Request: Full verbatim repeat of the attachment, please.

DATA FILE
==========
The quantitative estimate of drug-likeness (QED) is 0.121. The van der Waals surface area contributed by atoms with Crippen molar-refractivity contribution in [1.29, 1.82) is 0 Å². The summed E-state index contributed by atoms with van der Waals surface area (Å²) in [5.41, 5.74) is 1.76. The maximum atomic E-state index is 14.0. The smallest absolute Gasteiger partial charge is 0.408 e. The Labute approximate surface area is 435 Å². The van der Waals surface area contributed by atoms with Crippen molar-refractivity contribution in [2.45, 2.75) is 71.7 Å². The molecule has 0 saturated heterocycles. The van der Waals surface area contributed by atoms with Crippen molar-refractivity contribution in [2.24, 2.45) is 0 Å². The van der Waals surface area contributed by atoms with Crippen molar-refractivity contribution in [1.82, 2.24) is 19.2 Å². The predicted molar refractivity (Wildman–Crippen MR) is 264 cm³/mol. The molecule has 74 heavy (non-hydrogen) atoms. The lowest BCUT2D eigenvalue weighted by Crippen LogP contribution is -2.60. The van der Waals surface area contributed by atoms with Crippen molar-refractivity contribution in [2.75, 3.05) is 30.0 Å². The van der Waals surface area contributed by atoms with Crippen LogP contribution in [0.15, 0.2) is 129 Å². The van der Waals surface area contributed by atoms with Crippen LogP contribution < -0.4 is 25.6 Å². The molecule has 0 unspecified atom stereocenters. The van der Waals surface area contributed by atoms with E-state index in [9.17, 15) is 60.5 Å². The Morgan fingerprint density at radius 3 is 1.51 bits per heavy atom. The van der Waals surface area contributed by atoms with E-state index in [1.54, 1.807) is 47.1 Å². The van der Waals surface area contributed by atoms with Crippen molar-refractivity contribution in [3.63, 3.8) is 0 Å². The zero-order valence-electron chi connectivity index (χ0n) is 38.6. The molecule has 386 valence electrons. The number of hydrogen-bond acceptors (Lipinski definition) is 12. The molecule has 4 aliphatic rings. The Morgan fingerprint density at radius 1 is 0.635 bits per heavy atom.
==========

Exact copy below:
The quantitative estimate of drug-likeness (QED) is 0.121. The van der Waals surface area contributed by atoms with Crippen molar-refractivity contribution in [1.29, 1.82) is 0 Å². The summed E-state index contributed by atoms with van der Waals surface area (Å²) in [5.41, 5.74) is 1.76. The maximum atomic E-state index is 14.0. The smallest absolute Gasteiger partial charge is 0.408 e. The Labute approximate surface area is 435 Å². The van der Waals surface area contributed by atoms with Crippen molar-refractivity contribution in [2.45, 2.75) is 71.7 Å². The molecule has 0 saturated heterocycles. The van der Waals surface area contributed by atoms with Crippen molar-refractivity contribution in [2.24, 2.45) is 0 Å². The van der Waals surface area contributed by atoms with Crippen molar-refractivity contribution in [1.82, 2.24) is 19.2 Å². The predicted molar refractivity (Wildman–Crippen MR) is 264 cm³/mol. The molecule has 74 heavy (non-hydrogen) atoms. The lowest BCUT2D eigenvalue weighted by Crippen LogP contribution is -2.60. The van der Waals surface area contributed by atoms with Crippen molar-refractivity contribution in [2.75, 3.05) is 30.0 Å². The van der Waals surface area contributed by atoms with Crippen LogP contribution in [0.15, 0.2) is 129 Å². The van der Waals surface area contributed by atoms with Crippen LogP contribution < -0.4 is 25.6 Å². The molecule has 0 unspecified atom stereocenters. The van der Waals surface area contributed by atoms with E-state index in [9.17, 15) is 60.5 Å². The Morgan fingerprint density at radius 3 is 1.51 bits per heavy atom. The van der Waals surface area contributed by atoms with E-state index in [1.54, 1.807) is 47.1 Å². The van der Waals surface area contributed by atoms with Crippen molar-refractivity contribution in [3.63, 3.8) is 0 Å². The zero-order valence-electron chi connectivity index (χ0n) is 38.6. The molecule has 386 valence electrons. The number of hydrogen-bond acceptors (Lipinski definition) is 12. The molecule has 4 aliphatic rings. The Morgan fingerprint density at radius 1 is 0.635 bits per heavy atom.